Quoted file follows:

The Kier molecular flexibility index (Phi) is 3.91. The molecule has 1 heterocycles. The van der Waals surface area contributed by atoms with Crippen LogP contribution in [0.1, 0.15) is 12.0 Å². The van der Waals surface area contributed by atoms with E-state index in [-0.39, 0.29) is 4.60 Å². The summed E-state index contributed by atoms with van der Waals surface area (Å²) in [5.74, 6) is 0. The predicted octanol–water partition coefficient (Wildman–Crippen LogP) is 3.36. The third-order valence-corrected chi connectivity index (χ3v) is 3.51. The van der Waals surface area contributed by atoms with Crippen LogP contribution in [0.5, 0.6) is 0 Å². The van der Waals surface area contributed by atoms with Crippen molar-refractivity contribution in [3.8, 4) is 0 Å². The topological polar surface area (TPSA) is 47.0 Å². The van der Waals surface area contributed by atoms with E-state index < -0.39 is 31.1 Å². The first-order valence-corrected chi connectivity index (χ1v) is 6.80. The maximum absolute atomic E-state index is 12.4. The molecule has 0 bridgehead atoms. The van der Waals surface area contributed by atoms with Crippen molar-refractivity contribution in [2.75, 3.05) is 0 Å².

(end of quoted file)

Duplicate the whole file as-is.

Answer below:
The Kier molecular flexibility index (Phi) is 3.91. The molecule has 1 heterocycles. The van der Waals surface area contributed by atoms with Crippen LogP contribution in [0.1, 0.15) is 12.0 Å². The van der Waals surface area contributed by atoms with E-state index in [-0.39, 0.29) is 4.60 Å². The summed E-state index contributed by atoms with van der Waals surface area (Å²) in [5.74, 6) is 0. The predicted octanol–water partition coefficient (Wildman–Crippen LogP) is 3.36. The third-order valence-corrected chi connectivity index (χ3v) is 3.51. The van der Waals surface area contributed by atoms with Crippen LogP contribution in [0.5, 0.6) is 0 Å². The van der Waals surface area contributed by atoms with Crippen molar-refractivity contribution in [3.8, 4) is 0 Å². The topological polar surface area (TPSA) is 47.0 Å². The van der Waals surface area contributed by atoms with E-state index < -0.39 is 31.1 Å². The first-order valence-corrected chi connectivity index (χ1v) is 6.80. The maximum absolute atomic E-state index is 12.4. The molecule has 0 bridgehead atoms. The van der Waals surface area contributed by atoms with Crippen molar-refractivity contribution in [2.75, 3.05) is 0 Å².